I had originally written an overlong piece about the merits of The Dark Knight Rises. There was a quote by Randy Meeks from Scream 3 about the nature of trilogies; there was a five-item list of things I wanted to see done in it, which I then proceeded to tackle point-by-point. Throughout it all, I saw one constant theme I kept touching upon in almost every paragraph: I kept marveling about how wonderful the entire Christopher Nolan Batman trilogy was for its constant real-world grounding.
Continue reading “MOVIE REVIEW: The Dark Knight Rises”
I must confess my approach to this review of Rock of Ages with a quote:
“I’m old and I’m not happy. Everything today is improved and I don’t like it. I hate it! In my day, we didn’t have hair dryers. If you wanted to blow dry your hair, you stood outside during a hurricane. Your hair was dry, but you had a sharp piece of wood driven clear through your skull! And that’s the way it was, and you liked it! You loved it! Whoopee, I’m a human head-kabob!”
— Dana Carvey as Grumpy Old Man, “Saturday Night Live”
You see, this is the way I feel about Rock of Ages. Having grown up in the era from which the songs from this film (and the Broadway musical upon which this film was based) were culled, I realized early on that this movie wasn’t geared toward me; this movie was more for the “American Idol” and “Glee” fans, neither of which I am. What Rock of Ages manages to do is take the “rock” out of every song and replace it with the Auto-Tuned, toneless vocal bravura that seems to dominate current pop music and television shows. The story found amid the songs is no great shakes, either – if you’ve seen 2000’s Coyote Ugly, 2001’s Rock Star, 2007’s Music and Lyrics, and 2010’s Burlesque, you’ll catch yourself wondering if you’ve seen this movie before. But where the latter three at least propelled their stories forward with original music, Rock of Ages relies on everything from the 1980s: the hair, the glam, and the music, whether rock or not.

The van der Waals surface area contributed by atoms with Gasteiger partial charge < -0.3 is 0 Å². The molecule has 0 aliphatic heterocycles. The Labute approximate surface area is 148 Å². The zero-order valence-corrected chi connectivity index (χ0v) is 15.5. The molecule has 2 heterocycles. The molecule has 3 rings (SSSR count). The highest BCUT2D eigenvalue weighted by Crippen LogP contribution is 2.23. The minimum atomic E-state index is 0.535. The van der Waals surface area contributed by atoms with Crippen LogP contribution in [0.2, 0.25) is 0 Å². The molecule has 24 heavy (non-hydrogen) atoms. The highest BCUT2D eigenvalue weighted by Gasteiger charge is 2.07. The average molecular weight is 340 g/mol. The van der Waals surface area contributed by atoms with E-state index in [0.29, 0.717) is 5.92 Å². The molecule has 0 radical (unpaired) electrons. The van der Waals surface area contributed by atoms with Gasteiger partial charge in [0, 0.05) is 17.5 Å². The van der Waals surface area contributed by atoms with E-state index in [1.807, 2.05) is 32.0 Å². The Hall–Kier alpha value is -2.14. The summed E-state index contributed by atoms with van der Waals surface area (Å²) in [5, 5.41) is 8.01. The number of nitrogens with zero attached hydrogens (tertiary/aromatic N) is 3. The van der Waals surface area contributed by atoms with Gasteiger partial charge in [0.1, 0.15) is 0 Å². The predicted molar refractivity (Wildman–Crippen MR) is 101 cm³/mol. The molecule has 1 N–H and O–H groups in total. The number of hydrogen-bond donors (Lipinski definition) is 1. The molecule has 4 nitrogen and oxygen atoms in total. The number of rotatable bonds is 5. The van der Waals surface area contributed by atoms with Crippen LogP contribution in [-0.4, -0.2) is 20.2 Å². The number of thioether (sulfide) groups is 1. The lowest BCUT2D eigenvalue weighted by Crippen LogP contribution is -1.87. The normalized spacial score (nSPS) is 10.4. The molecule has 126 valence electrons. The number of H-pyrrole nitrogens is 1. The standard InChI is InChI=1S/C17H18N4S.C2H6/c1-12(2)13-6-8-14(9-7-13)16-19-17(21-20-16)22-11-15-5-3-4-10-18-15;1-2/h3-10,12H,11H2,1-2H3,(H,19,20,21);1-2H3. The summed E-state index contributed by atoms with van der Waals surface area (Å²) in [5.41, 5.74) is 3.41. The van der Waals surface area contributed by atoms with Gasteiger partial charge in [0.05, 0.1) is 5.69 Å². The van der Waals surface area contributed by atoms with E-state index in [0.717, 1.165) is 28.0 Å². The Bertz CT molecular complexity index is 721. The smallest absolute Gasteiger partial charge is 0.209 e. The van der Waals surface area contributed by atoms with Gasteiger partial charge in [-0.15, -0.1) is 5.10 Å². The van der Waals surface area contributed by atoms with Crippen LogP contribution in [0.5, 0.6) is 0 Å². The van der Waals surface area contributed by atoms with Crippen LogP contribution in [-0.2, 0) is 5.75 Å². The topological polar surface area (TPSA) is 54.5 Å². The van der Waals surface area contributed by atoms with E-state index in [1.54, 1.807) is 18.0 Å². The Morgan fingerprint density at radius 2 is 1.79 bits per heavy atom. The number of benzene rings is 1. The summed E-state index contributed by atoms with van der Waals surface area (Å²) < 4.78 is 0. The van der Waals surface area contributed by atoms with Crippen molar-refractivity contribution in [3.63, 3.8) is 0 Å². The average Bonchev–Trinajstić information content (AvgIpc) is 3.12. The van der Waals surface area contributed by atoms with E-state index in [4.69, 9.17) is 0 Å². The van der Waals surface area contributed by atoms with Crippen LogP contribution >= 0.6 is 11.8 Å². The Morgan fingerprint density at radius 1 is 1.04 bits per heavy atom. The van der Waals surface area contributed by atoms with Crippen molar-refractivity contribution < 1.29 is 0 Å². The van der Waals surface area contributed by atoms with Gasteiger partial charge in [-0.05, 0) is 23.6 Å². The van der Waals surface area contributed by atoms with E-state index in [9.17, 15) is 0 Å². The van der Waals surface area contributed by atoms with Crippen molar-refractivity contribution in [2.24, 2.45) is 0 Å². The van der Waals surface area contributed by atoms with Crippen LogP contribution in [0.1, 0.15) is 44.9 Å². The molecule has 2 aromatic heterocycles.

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It’s one thing to see adults in compromising circumstances. The Hangover showed responsible (well… sort of responsible, at least) adults in outlandish and dangerous situations, ranging from drug-induced blackouts to being assaulted to having guns pointed at them and so forth. However, it’s quite another thing when you take those situations and put minors in place of the adults. Project X, co-produced by Todd Phillips (the director of The Hangover), is a morally bankrupt example of how NOT to let children act. Almost reprehensible in its nature and in its presentation, Project X manages to be funny at times, but at what price do those laughs come?
Continue reading “MOVIE REVIEW: Project X”
Attached to full IMAX prints of Mission: Impossible – Ghost Protocol is a six-minute prologue to Christopher Nolan’s The Dark Knight Rises, the eagerly-anticipated closer to Nolan’s Batman trilogy. This excerpt sets up the hunt for Bane, a ghastly brute who requires a nightmarish breathing apparatus, which also serves to define his horrifying visage. Designed and shown to start the public drooling for The Dark Knight Rises, does it do its job?
Spoilers lurk ahead, for both The Dark Knight and The Dark Knight Rises prologue! Continue at your own peril…
Continue reading “The Dark Knight Rises: The Prologue”